The first 450 moto gave us what we all wanted—Blake Baggett and Eli Tomac in a stare down. Tomac took the measure of everyone early, and it looked like Baggett was rolling over, until he finally found that El Chupacabra form and started pouring HUGE intensity on that track. Blake did amazing things. He pushed hard, he scrubbed, he railed every corner and attacked every inch for every tenth of a second, at the 30-minute mark, no less. And yet, even with that, he was only able to inch up on the lead Tomac had established. Basically, Baggett went super, super fast, and yet Tomac went fast enough to defend himself against such a miraculous charge. With both riders so close in points, you know they both really, really wanted to win this one. It was just two riders at a very high level, hitting on all cylinders at the same time. It was sweet.
The second 250 moto looked a little calmer as Alex Martin was en route to the moto win and overall—after being just a tiny, small, fraction off of Jeremy and Zach in moto one. But then he fell, and the intensity returned. Mitchell Harrison found himself with a shot at a moto win, so he rode his guts out. Unfortunately for him, Osborne was there to once again bulldog his way down the stretch to get the lead. Harrison never gave up, nor did A-Mart, who dug super deep to try to get his lead back. Osborne won, despite the best efforts of everyone else. At the checkers, my producer said in my headset “Man, Osborne is just an animal, huh?” Indeed, and that’s what it’s coming down to right now. It was sweet.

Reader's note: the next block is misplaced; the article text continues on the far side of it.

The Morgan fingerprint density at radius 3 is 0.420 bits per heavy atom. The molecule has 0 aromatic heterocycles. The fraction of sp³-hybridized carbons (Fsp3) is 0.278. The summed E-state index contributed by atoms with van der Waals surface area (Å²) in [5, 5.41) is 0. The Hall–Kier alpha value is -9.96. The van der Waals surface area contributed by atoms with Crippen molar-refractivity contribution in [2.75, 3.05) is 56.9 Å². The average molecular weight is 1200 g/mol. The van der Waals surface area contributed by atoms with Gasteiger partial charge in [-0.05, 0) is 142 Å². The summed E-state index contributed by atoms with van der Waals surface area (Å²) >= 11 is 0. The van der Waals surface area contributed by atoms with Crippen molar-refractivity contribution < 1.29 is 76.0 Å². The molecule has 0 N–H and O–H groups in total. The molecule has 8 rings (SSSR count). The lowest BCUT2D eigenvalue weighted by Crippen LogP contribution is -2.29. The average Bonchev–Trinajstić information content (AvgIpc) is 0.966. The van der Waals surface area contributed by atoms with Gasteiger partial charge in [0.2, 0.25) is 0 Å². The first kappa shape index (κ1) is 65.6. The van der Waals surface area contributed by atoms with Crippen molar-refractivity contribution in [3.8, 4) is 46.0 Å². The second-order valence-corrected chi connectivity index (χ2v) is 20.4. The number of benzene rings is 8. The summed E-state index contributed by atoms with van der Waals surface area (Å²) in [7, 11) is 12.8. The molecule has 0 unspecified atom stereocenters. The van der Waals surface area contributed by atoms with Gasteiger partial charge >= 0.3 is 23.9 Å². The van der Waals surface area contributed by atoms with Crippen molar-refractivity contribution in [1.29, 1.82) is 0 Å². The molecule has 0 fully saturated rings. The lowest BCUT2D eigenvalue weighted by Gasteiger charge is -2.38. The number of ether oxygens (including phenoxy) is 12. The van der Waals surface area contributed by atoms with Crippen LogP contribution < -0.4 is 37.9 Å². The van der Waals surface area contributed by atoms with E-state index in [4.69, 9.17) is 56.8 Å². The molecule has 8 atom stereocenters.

The final 450 moto ended up with a Tomac versus Jason Anderson duel. You watch Anderson ride, and you’d swear it’s not possible for anyone to ride harder or faster. You know how guys like Kevin Windham or Robbie Reynard were said to be so smooth that they looked like they weren’t trying hard? Anderson is the exact opposite of that. Pardon my French here, but he looks like he’s trying to beat the living shit out of the track and his bike out there. Yet, despite that speed, Tomac was again able to hold back his advances. Whatever these other guys have been throwing at him—and it’s been a lot—Tomac has overcome it all to regain the points lead. It’s not from a lack of trying by anyone else. Same for Osborne in the 250s.
So now I’m not sure where I stand on the track debate. RedBud wasn’t as smooth and hard as Muddy Creek, not as disced and wet as others. The racing didn’t offer the craziest moments ever, but it was certainly great, compelling and exciting, because the leaders wanted to win badly, and gave it their all to try to do it. So maybe in this case, it’s a case of the track blending into the background, getting out of the way, and simply letting the riders do their thing.
The track debate will go on forever. We might not all agree on what the best track looks like, but we do know great racing when we see it.